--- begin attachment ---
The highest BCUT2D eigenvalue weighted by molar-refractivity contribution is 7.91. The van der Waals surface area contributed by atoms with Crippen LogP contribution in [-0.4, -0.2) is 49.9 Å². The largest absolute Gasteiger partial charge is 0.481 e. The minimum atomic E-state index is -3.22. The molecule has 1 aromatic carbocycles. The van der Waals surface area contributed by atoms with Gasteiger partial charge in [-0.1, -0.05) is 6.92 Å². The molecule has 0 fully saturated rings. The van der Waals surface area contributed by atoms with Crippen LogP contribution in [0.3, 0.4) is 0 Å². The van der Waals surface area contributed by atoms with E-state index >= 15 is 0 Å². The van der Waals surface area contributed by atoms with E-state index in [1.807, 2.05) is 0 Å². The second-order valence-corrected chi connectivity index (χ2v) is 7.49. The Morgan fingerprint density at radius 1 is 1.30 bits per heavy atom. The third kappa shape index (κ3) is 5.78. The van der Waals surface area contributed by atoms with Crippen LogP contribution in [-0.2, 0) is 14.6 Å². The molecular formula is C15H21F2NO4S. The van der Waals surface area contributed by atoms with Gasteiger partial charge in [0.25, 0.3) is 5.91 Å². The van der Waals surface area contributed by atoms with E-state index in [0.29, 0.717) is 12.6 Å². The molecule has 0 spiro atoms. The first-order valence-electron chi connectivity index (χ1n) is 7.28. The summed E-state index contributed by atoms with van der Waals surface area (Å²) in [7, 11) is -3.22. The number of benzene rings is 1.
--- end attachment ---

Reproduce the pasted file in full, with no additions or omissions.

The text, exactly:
The highest BCUT2D eigenvalue weighted by molar-refractivity contribution is 7.91. The van der Waals surface area contributed by atoms with Crippen LogP contribution in [-0.4, -0.2) is 49.9 Å². The largest absolute Gasteiger partial charge is 0.481 e. The minimum atomic E-state index is -3.22. The molecule has 1 aromatic carbocycles. The van der Waals surface area contributed by atoms with Gasteiger partial charge in [-0.1, -0.05) is 6.92 Å². The molecule has 0 fully saturated rings. The van der Waals surface area contributed by atoms with Crippen LogP contribution in [0.3, 0.4) is 0 Å². The van der Waals surface area contributed by atoms with E-state index >= 15 is 0 Å². The van der Waals surface area contributed by atoms with E-state index in [1.807, 2.05) is 0 Å². The second-order valence-corrected chi connectivity index (χ2v) is 7.49. The Morgan fingerprint density at radius 1 is 1.30 bits per heavy atom. The third kappa shape index (κ3) is 5.78. The van der Waals surface area contributed by atoms with Crippen LogP contribution in [-0.2, 0) is 14.6 Å². The molecular formula is C15H21F2NO4S. The van der Waals surface area contributed by atoms with Gasteiger partial charge in [0.25, 0.3) is 5.91 Å². The van der Waals surface area contributed by atoms with E-state index in [0.29, 0.717) is 12.6 Å². The molecule has 0 spiro atoms. The first-order valence-electron chi connectivity index (χ1n) is 7.28. The summed E-state index contributed by atoms with van der Waals surface area (Å²) in [7, 11) is -3.22. The number of benzene rings is 1.